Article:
The problem with some lists is semantics.
Take SI.com’s Austin Murphy’s list of the ten most thrilling players in college football history. They’re all great players, but when I think of thrilling, I think of guys who you make you hold your breath when they touch the ball or line up to make a play. No knock on Tebow, who may very well be the SEC player of this decade, but he doesn’t hold a candle in this department to Darren McFadden (or Percy Harvin, for that matter). And how do you leave off players like Deion Sanders and Bo Jackson?
And what to make of this list of the SEC’s most powerful people from the Orlando Sentinel? Paul Finebaum wields more power than any AD in the conference except Jeremy Foley and more power than every school president in the conference? If you’re going to argue that outsiders like Sexton and Glazer have the goods (Sexton clearly does) how do you turn around and leave off the folks at CBS and ESPN who sign the checks (and in the case of the latter, actually broker games) for those obscene TV deals?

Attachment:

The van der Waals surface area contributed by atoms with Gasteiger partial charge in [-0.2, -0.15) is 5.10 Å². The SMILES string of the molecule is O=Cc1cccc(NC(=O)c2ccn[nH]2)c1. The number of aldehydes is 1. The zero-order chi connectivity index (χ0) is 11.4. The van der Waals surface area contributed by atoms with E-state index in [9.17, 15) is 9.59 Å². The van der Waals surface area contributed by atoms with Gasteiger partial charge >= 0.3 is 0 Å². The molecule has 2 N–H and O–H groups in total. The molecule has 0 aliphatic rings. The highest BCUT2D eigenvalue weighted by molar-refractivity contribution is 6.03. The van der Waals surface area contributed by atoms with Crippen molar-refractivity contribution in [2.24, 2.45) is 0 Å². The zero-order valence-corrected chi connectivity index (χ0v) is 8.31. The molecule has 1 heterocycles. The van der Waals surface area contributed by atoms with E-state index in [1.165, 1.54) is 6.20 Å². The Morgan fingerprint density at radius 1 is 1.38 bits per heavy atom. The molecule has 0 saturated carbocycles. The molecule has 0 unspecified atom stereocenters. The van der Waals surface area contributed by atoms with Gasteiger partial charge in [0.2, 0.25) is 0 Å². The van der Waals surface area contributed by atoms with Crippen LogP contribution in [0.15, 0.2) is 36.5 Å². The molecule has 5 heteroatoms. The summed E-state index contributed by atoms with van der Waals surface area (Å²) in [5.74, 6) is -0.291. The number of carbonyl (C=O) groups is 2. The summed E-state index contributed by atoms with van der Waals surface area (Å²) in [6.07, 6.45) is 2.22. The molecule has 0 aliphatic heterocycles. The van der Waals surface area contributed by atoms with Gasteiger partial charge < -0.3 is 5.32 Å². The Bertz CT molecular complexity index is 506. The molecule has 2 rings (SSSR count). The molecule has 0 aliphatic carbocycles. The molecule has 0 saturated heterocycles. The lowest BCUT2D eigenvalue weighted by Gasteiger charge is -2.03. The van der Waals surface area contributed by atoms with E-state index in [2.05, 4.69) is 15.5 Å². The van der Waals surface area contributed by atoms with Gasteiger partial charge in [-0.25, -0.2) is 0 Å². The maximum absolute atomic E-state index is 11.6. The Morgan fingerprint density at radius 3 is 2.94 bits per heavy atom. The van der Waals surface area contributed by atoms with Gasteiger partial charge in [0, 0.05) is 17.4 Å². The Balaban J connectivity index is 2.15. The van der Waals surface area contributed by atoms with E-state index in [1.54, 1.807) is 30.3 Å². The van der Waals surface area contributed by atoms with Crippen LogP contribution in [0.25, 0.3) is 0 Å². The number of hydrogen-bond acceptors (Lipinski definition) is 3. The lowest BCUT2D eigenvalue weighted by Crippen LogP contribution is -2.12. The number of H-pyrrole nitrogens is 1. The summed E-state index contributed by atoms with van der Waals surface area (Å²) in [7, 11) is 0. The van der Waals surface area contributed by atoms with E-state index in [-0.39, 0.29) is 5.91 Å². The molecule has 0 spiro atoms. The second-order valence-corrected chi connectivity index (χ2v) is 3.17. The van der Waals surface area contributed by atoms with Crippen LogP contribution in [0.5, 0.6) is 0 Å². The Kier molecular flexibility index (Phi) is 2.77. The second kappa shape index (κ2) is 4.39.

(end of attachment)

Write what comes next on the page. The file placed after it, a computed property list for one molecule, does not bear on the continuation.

And don’t even get me started with number 20 on that list.
Power? In the immortal words of Inigo Montoya: You keep using that word. I do not think it means what you think it means.